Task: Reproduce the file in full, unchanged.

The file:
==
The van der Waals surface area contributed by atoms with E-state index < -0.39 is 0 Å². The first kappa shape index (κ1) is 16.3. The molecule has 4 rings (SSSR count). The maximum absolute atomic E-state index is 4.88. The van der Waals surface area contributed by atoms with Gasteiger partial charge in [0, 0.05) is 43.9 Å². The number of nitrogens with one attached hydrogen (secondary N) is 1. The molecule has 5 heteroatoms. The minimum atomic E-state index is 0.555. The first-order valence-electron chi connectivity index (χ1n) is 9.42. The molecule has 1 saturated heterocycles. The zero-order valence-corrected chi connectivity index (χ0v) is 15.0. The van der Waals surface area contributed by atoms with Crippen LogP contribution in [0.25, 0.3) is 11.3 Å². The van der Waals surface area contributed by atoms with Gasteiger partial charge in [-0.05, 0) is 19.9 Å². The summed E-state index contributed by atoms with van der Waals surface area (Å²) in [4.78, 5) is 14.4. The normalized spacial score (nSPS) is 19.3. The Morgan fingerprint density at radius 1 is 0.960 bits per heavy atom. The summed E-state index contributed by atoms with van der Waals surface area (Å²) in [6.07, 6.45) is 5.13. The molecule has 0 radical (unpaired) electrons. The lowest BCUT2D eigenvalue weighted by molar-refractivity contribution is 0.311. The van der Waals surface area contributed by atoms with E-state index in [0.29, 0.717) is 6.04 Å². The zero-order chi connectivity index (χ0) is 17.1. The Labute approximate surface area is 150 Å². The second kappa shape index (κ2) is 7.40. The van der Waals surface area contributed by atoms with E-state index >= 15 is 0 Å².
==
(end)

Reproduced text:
The van der Waals surface area contributed by atoms with E-state index < -0.39 is 0 Å². The first kappa shape index (κ1) is 16.3. The molecule has 4 rings (SSSR count). The maximum absolute atomic E-state index is 4.88. The van der Waals surface area contributed by atoms with Gasteiger partial charge in [0, 0.05) is 43.9 Å². The number of nitrogens with one attached hydrogen (secondary N) is 1. The molecule has 5 heteroatoms. The minimum atomic E-state index is 0.555. The first-order valence-electron chi connectivity index (χ1n) is 9.42. The molecule has 1 saturated heterocycles. The zero-order valence-corrected chi connectivity index (χ0v) is 15.0. The van der Waals surface area contributed by atoms with Crippen LogP contribution in [0.25, 0.3) is 11.3 Å². The van der Waals surface area contributed by atoms with Gasteiger partial charge in [-0.05, 0) is 19.9 Å². The summed E-state index contributed by atoms with van der Waals surface area (Å²) in [4.78, 5) is 14.4. The normalized spacial score (nSPS) is 19.3. The Morgan fingerprint density at radius 1 is 0.960 bits per heavy atom. The summed E-state index contributed by atoms with van der Waals surface area (Å²) in [6.07, 6.45) is 5.13. The molecule has 0 radical (unpaired) electrons. The lowest BCUT2D eigenvalue weighted by molar-refractivity contribution is 0.311. The van der Waals surface area contributed by atoms with E-state index in [0.29, 0.717) is 6.04 Å². The zero-order chi connectivity index (χ0) is 17.1. The Labute approximate surface area is 150 Å². The second kappa shape index (κ2) is 7.40. The van der Waals surface area contributed by atoms with E-state index >= 15 is 0 Å².